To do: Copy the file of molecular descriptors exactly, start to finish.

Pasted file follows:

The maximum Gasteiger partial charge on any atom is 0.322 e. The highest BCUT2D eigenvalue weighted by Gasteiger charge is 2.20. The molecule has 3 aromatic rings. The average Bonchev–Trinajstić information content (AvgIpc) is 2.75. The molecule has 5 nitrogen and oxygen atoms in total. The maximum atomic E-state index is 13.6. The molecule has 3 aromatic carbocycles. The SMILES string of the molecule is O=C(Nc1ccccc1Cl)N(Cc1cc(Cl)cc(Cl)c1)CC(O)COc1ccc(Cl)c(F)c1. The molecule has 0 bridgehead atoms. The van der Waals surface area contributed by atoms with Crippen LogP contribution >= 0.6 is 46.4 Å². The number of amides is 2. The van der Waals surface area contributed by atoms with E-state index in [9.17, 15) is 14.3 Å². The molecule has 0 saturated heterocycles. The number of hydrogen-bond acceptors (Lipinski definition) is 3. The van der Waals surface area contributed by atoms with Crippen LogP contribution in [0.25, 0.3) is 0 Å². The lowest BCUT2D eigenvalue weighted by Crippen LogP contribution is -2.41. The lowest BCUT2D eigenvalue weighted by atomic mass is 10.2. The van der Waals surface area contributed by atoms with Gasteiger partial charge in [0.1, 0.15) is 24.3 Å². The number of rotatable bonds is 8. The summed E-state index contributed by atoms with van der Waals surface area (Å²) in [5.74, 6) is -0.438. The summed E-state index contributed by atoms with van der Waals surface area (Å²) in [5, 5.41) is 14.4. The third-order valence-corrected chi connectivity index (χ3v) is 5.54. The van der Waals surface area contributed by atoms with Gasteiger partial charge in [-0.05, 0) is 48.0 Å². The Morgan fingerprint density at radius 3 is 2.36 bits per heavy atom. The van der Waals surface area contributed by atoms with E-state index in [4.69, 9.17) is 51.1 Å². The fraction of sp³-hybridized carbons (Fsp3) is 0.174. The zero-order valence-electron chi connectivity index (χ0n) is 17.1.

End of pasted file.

The maximum Gasteiger partial charge on any atom is 0.322 e. The highest BCUT2D eigenvalue weighted by Gasteiger charge is 2.20. The molecule has 3 aromatic rings. The average Bonchev–Trinajstić information content (AvgIpc) is 2.75. The molecule has 5 nitrogen and oxygen atoms in total. The maximum atomic E-state index is 13.6. The molecule has 3 aromatic carbocycles. The SMILES string of the molecule is O=C(Nc1ccccc1Cl)N(Cc1cc(Cl)cc(Cl)c1)CC(O)COc1ccc(Cl)c(F)c1. The molecule has 0 bridgehead atoms. The van der Waals surface area contributed by atoms with Crippen LogP contribution >= 0.6 is 46.4 Å². The number of amides is 2. The van der Waals surface area contributed by atoms with E-state index in [9.17, 15) is 14.3 Å². The molecule has 0 saturated heterocycles. The number of hydrogen-bond acceptors (Lipinski definition) is 3. The van der Waals surface area contributed by atoms with Crippen LogP contribution in [0.25, 0.3) is 0 Å². The lowest BCUT2D eigenvalue weighted by Crippen LogP contribution is -2.41. The lowest BCUT2D eigenvalue weighted by atomic mass is 10.2. The van der Waals surface area contributed by atoms with Gasteiger partial charge in [0.1, 0.15) is 24.3 Å². The number of rotatable bonds is 8. The summed E-state index contributed by atoms with van der Waals surface area (Å²) in [5.74, 6) is -0.438. The summed E-state index contributed by atoms with van der Waals surface area (Å²) in [5, 5.41) is 14.4. The third-order valence-corrected chi connectivity index (χ3v) is 5.54. The van der Waals surface area contributed by atoms with Gasteiger partial charge in [-0.05, 0) is 48.0 Å². The Morgan fingerprint density at radius 3 is 2.36 bits per heavy atom. The van der Waals surface area contributed by atoms with E-state index in [4.69, 9.17) is 51.1 Å². The fraction of sp³-hybridized carbons (Fsp3) is 0.174. The zero-order valence-electron chi connectivity index (χ0n) is 17.1.